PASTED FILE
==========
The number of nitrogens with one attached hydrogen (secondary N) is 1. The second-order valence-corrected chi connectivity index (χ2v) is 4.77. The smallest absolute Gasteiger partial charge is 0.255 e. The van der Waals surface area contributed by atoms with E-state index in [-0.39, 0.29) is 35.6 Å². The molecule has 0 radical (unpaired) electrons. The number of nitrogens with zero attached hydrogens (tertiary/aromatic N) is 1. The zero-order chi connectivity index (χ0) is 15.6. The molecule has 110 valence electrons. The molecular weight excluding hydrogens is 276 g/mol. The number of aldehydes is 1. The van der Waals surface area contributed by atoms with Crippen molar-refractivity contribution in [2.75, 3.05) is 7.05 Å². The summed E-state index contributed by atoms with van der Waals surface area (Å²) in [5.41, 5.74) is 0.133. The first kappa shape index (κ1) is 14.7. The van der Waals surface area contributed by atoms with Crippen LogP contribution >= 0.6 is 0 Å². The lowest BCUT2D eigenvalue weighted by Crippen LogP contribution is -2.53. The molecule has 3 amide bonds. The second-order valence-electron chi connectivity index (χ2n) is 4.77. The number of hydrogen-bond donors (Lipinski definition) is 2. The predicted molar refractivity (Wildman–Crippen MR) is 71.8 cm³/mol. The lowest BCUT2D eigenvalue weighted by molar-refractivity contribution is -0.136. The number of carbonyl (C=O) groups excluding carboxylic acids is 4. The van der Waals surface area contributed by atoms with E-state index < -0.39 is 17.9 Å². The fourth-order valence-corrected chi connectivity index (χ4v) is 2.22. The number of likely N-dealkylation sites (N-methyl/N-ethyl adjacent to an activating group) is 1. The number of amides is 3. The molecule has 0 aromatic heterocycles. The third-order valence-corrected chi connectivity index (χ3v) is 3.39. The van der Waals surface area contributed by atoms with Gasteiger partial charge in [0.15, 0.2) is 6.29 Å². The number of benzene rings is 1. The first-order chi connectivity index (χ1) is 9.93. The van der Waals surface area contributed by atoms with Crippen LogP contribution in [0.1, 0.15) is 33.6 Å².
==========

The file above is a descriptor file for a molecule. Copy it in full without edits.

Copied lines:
The number of nitrogens with one attached hydrogen (secondary N) is 1. The second-order valence-corrected chi connectivity index (χ2v) is 4.77. The smallest absolute Gasteiger partial charge is 0.255 e. The van der Waals surface area contributed by atoms with E-state index in [-0.39, 0.29) is 35.6 Å². The molecule has 0 radical (unpaired) electrons. The number of nitrogens with zero attached hydrogens (tertiary/aromatic N) is 1. The zero-order chi connectivity index (χ0) is 15.6. The molecule has 110 valence electrons. The molecular weight excluding hydrogens is 276 g/mol. The number of aldehydes is 1. The van der Waals surface area contributed by atoms with Crippen molar-refractivity contribution in [2.75, 3.05) is 7.05 Å². The summed E-state index contributed by atoms with van der Waals surface area (Å²) in [5.41, 5.74) is 0.133. The first kappa shape index (κ1) is 14.7. The van der Waals surface area contributed by atoms with Crippen LogP contribution >= 0.6 is 0 Å². The lowest BCUT2D eigenvalue weighted by Crippen LogP contribution is -2.53. The molecule has 3 amide bonds. The second-order valence-electron chi connectivity index (χ2n) is 4.77. The number of hydrogen-bond donors (Lipinski definition) is 2. The predicted molar refractivity (Wildman–Crippen MR) is 71.8 cm³/mol. The lowest BCUT2D eigenvalue weighted by molar-refractivity contribution is -0.136. The number of carbonyl (C=O) groups excluding carboxylic acids is 4. The van der Waals surface area contributed by atoms with E-state index < -0.39 is 17.9 Å². The fourth-order valence-corrected chi connectivity index (χ4v) is 2.22. The number of likely N-dealkylation sites (N-methyl/N-ethyl adjacent to an activating group) is 1. The number of amides is 3. The molecule has 0 aromatic heterocycles. The third-order valence-corrected chi connectivity index (χ3v) is 3.39. The van der Waals surface area contributed by atoms with Gasteiger partial charge in [0.15, 0.2) is 6.29 Å². The number of benzene rings is 1. The first-order chi connectivity index (χ1) is 9.93. The van der Waals surface area contributed by atoms with Crippen LogP contribution in [0.1, 0.15) is 33.6 Å².